Mapping of pseudouridine residues on cellular and viral transcripts using a novel antibody-based technique


<jats:title>Abstract</jats:title><jats:p>Pseudouridine (Ψ) is the most common non-canonical ribonucleoside present on mammalian non-coding RNAs (ncRNAs), including rRNAs, tRNAs and snRNAs, where it contributes ∼7% of the total uridine level. However, Ψ constitutes only ∼0.1% of the uridines present on mRNAs and its effect on mRNA function remains unclear. Ψ residues have been shown to inhibit the detection of exogenous RNA transcripts by host innate immune factors, thus raising the possibility that viruses might have subverted the addition of Ψ residues to mRNAs by host pseudouridine synthase (PUS) enzymes as a way to inhibit antiviral responses in infected cells. Here, we describe and validate a novel antibody-based Ψ mapping technique called photo-crosslinking assisted Ψ sequencing (PA-Ψ-seq) and use it to map Ψ residues on not only multiple cellular RNAs but also on the mRNAs and genomic RNA encoded by HIV-1. We describe several 293T-derived cell lines in which human PUS enzymes previously reported to add Ψ residues to human mRNAs, specifically PUS1, PUS7 and TRUB1/PUS4, were inactivated by gene editing. Surprisingly, while this allowed us to assign several sites of Ψ addition on cellular mRNAs to each of these three PUS enzymes, the Ψ sites present on HIV-1 transcripts remained unaffected. Moreover, loss of PUS1, PUS7 or TRUB1 function did not significantly reduce the level of Ψ residues detected on total human mRNA below the ∼0.1% level seen in wild type cells, thus implying that the PUS enzyme(s) that adds the bulk of Ψ residues to human mRNAs remains to be defined.</jats:p>






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Publication Info

Campos, Cecilia Martinez, Kevin Tsai, David G Courtney, Hal P Bogerd, Christopher L Holley and Bryan R Cullen (n.d.). Mapping of pseudouridine residues on cellular and viral transcripts using a novel antibody-based technique. 10.1101/2021.05.01.442255 Retrieved from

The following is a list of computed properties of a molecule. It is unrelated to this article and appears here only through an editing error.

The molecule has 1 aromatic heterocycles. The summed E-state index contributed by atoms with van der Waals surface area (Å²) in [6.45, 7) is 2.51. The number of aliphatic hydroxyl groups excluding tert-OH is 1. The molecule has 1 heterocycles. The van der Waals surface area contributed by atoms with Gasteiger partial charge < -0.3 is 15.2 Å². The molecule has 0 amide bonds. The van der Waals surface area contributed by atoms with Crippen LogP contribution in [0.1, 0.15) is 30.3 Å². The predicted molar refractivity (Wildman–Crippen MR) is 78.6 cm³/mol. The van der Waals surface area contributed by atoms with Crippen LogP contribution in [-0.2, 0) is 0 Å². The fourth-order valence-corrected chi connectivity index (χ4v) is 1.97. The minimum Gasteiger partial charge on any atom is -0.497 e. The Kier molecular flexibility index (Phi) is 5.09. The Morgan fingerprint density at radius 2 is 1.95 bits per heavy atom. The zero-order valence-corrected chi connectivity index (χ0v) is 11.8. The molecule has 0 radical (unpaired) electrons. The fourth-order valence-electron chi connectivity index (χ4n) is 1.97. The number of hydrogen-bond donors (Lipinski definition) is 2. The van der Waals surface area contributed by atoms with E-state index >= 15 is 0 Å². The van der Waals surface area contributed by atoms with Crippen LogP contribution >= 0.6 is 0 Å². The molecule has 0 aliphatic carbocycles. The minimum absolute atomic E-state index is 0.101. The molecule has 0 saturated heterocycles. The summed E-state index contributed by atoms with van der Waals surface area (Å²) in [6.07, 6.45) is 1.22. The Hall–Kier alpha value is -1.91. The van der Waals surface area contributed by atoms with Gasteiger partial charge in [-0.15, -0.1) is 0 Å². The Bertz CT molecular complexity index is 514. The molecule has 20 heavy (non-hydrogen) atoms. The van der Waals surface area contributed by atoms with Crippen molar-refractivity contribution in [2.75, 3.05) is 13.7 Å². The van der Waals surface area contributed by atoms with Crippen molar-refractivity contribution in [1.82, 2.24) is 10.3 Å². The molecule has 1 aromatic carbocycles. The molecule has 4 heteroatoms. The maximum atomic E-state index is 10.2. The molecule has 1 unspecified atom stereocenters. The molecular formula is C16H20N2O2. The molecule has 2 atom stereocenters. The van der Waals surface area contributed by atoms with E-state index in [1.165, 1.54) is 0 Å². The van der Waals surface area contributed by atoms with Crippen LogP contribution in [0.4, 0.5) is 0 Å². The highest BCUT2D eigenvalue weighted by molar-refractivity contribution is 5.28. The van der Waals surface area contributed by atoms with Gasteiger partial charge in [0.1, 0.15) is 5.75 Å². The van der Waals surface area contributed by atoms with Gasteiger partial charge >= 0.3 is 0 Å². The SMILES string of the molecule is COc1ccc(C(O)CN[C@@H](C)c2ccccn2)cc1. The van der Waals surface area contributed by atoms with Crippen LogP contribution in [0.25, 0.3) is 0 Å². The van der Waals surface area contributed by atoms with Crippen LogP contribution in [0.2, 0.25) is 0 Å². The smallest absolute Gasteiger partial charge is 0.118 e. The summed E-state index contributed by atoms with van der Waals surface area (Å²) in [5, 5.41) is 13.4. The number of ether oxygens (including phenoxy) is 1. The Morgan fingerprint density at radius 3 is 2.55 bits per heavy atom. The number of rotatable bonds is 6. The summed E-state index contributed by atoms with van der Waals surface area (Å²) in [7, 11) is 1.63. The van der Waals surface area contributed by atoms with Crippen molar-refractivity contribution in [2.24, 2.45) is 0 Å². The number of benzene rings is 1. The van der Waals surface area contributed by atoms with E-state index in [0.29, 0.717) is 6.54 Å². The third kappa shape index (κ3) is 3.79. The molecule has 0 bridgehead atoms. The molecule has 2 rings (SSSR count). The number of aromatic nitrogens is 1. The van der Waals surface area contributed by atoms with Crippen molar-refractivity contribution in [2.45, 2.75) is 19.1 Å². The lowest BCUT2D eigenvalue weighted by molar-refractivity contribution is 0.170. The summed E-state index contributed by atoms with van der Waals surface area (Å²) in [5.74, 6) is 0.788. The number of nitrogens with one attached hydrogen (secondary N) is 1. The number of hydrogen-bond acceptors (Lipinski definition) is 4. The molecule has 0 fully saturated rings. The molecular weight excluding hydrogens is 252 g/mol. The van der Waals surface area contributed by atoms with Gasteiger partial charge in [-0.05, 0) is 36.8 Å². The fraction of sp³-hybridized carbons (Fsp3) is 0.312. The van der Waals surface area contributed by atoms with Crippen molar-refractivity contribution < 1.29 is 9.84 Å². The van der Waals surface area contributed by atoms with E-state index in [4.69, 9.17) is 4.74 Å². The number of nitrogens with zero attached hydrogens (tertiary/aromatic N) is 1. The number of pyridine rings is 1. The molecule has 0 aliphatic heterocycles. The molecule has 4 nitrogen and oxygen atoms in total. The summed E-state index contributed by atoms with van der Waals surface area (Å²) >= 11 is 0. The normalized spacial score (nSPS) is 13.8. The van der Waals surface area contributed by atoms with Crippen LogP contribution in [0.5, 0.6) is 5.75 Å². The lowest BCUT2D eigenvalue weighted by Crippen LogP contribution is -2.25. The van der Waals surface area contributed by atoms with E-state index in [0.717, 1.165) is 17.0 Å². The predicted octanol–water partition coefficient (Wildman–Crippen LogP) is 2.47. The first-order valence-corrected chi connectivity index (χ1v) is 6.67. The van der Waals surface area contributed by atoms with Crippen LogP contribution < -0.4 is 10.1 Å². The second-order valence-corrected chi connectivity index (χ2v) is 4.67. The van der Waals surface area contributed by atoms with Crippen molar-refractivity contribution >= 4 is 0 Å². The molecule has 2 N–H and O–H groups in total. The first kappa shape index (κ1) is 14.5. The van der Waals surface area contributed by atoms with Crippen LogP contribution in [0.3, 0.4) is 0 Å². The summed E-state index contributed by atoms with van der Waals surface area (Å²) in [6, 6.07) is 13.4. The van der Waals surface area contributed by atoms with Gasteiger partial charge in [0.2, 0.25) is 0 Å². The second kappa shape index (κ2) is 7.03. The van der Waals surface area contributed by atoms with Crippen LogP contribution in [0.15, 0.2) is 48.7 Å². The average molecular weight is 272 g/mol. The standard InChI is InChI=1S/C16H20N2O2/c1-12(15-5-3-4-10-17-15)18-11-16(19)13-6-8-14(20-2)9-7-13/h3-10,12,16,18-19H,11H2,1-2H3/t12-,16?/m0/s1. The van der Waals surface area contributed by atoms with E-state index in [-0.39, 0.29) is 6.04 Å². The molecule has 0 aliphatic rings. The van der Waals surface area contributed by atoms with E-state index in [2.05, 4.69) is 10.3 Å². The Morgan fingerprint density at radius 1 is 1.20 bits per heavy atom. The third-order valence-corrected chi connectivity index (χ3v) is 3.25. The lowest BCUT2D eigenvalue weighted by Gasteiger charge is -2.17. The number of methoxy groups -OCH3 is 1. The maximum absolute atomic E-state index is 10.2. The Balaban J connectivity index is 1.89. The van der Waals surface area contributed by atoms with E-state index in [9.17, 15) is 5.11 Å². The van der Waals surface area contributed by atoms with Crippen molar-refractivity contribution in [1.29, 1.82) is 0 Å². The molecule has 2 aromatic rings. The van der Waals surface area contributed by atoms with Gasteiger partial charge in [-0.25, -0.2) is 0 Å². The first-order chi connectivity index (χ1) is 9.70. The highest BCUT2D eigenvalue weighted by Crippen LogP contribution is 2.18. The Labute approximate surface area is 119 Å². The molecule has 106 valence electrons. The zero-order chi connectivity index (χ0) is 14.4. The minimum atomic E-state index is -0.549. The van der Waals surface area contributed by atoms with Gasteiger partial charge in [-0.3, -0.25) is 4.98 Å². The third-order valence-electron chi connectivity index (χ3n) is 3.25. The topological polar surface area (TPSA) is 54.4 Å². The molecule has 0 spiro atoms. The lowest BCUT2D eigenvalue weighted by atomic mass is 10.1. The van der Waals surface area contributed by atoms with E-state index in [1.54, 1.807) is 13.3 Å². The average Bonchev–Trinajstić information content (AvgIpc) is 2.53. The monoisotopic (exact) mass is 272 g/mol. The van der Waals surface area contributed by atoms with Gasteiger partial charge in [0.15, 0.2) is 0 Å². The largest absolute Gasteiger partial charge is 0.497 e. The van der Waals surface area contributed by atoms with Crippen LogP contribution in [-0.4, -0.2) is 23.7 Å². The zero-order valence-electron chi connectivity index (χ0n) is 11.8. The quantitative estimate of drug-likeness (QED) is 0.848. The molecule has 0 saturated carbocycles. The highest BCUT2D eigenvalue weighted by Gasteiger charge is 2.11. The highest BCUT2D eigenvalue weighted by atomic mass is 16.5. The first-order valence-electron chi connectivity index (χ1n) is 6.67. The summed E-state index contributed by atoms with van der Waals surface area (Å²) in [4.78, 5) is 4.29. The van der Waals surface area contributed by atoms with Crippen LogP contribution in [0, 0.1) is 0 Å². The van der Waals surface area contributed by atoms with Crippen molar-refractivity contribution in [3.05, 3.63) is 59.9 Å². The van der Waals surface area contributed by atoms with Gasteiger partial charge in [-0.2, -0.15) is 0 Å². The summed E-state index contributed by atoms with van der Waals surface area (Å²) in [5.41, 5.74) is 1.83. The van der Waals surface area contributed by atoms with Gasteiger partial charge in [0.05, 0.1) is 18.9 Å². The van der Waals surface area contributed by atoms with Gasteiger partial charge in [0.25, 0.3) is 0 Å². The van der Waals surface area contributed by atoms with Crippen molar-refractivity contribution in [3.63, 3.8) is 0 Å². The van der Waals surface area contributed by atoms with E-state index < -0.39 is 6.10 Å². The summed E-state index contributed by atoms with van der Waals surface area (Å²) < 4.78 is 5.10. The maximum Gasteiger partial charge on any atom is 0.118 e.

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Christopher Lee Holley

Associate Professor of Medicine

The Holley Laboratory is focused on the role of non-coding RNA (ncRNA) in cardiovascular health and disease, with a special emphasis on snoRNA (small nucleolar RNA).  snoRNAs are canonically known to guide the chemical modification of other RNAs, with ribosomal RNA being the primary target.  Dr. Holley’s research has helped to uncover a novel biologic role for the Rpl13a snoRNAs in the regulation of reactive oxygen species (ROS) and oxidative stress.  These four snoRNAs (U32a, U33, U34, and U35a) have a critical role in the oxidative stress response to a variety of stimuli, including saturated fatty acids, lipopolysaccharide, doxorubicin, and hydrogen peroxide.

The Holley Lab has shown that at least one mechanism linking the Rpl13a snoRNAs to ROS and oxidative stress is snoRNA-guided methylation of mRNA. This methylation in an mRNA coding sequence inhibits subsequent protein translation. We have also shown that snoRNA-guided methylation alters RNA conformational ensembles, which can stabilize short-lived structures.

Currently, the lab is studying the role of Rpl13a snoRNAs in atherosclerosis, where loss or inhibition of these snoRNAs reduces athero by ~50%. We are actively pursuing translational research opportunities to design "RNA therapeutics" targeting these snoRNAs for potential clinical use.

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